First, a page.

Pintail snipe (Gallinago stenura)
|Also known as:||Pin-tailed snipe|
|French:||Bécassine à queue pointue|
|Size||Wingspan: 44 - 48 cm (2)|
Length: 25 - 27 cm (2)
|Weight||85 - 125 g (2)|
Classified as Least Concern (LC) on the IUCN Red List (1).
The pintail snipe has beautifully mottled black, brown and reddish-brown plumage, providing the bird with superb camouflage. The plumage on the underside is pale and a dark stripe runs across each eye, with lighter streaks above and below. The pintail snipe is very similar in appearance to its relative, the common snipe, except for darker colouring under the wings and a shorter, but still pointed, two-toned bill (2). The tail of the pintail snipe contains 26 feathers (4), with the outermost eight feathers on each side being specially adapted to produce sound. These pin-like feathers are very narrow, strong and stiff, and by vibrating these feathers the pintail snipe produces a fizzing sound (5) (6).
The pintail snipe’s breeding range extends across Siberia, from the Ob River to Chukota (2). During the winter months it migrates southward to Central and Southeast Asia, as far south as Indonesia (2) (3). Occasionally, it may also be found in parts of Australia and eastern Africa (3).
During the breeding season the pintail snipe is found in damp marshes and tundra (3), while outside of the breeding season, it inhabits a wider variety of wetlands, including flooded fields, wet grasslands, swamps and marshland (3).
Between May and August the pintail snipe breeds in wet, marshy habitats in the northern parts of its range, before migrating huge distances in small groups of five to ten birds. The nest is typically just a simple depression in the ground, situated out of sight, hidden amongst vegetation (3). The pintail snipe is renowned for its peculiar display it performs during the breeding season, which incorporates undulating flight, gliding, calling, and plunging dives accompanied by the sound of its vibrating tail feathers (5).
The diet of the pintail snipe is comprised mainly of molluscs and insects, but also includes earthworms and crustaceans, as well as some seeds and plant material. Typically foraging by picking and probing at the earth with its long, pointed beak, the pintail snipe is mostly nocturnal but will also feed during the day (7).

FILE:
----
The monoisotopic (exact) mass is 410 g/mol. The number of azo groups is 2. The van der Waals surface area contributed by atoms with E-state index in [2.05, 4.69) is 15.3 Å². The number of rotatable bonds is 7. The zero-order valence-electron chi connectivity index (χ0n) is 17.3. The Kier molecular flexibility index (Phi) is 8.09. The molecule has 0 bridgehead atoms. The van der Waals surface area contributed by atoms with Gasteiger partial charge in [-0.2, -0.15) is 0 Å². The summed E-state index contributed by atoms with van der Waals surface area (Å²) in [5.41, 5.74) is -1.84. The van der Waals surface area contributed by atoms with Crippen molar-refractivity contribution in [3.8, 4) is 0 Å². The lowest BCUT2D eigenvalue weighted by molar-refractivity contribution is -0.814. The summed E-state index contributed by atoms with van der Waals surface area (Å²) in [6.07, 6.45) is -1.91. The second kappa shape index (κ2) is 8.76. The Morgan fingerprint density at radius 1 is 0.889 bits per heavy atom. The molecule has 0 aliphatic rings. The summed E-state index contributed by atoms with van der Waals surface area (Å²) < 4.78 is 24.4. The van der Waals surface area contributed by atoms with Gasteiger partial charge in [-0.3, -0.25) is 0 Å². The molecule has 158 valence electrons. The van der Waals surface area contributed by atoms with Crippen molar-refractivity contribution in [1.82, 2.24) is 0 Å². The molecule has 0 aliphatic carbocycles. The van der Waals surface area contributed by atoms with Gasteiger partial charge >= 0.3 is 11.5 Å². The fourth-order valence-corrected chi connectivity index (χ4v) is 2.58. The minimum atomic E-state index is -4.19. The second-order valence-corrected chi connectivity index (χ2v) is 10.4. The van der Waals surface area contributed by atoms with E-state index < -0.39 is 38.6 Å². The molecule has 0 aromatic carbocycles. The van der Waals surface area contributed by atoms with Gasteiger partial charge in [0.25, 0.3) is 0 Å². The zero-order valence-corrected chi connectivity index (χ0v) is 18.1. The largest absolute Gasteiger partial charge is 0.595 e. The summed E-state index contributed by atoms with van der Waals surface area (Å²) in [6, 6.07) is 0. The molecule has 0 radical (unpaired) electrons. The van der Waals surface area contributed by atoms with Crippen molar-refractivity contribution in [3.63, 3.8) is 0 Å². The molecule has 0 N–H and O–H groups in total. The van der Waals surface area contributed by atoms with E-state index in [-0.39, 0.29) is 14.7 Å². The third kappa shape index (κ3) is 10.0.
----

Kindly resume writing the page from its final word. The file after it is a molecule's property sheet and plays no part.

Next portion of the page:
Throughout its range, the pintail snipe is impacted by hunting. However, due to the fact that it has a wide range and a large and stable population, it is not currently considered to be at risk of extinction (3).
The pintail snipe is one of the 255 species of bird to which the African-Eurasian Waterbird Agreement applies. This agreement, which covers 118 countries, seeks to protect species dependent on wetlands, and calls upon countries to engage in a wide range of conservation actions, such as habitat conservation, species research, and public education (8).
To learn more about the conservation of waterbirds see:
The Waterbird Society:
For more information on this and other bird species please see:
- BirdLife International:
This information is awaiting authentication by a species expert, and will be updated as soon as possible. If you are able to help please contact:
- Crustaceans: diverse group of arthropods (a phylum of animals with jointed limbs and a hard chitinous exoskeleton) characterised by the possession of two pairs of antennae, one pair of mandibles (parts of the mouthparts used for handling and processing food) and two pairs of maxillae (appendages used in eating, which are located behind the mandibles). Includes crabs, lobsters, shrimps, slaters, woodlice and barnacles.
- Molluscs: a diverse group of invertebrates, mainly marine, that have one or all of the following; a horny, toothed ribbon in the mouth (the radula), a shell covering the upper surface of the body, and a mantle or mantle cavity with a type of gill. Includes snails, slugs, shellfish, octopuses and squid.
- Nocturnal: active at night.
IUCN Red List (March, 2010)
Polar Conservation Organisation (November, 2009)
BirdLife International (November, 2009)
- Grzimek, B. (1984) Animal Life Encyclopedia. Volume 7: Birds. Van Nostrand Reinhold Company, New York.
- Byrkjedal, I. (1990) Song flight of the pintail snipe Gallinago stenura on the breeding grounds. Ornis Scandinavica, 21(4): 239-247.
- Whistler, H. (2007) Popular Handbook of Indian Birds. Gurney and Jackson, London.
- Robinson, R.A. (2005) BirdFacts: Profiles of Birds Occurring in Britain and Ireland. BTO Research Report 407, BTO, Thetford.
AEWA (November, 2009)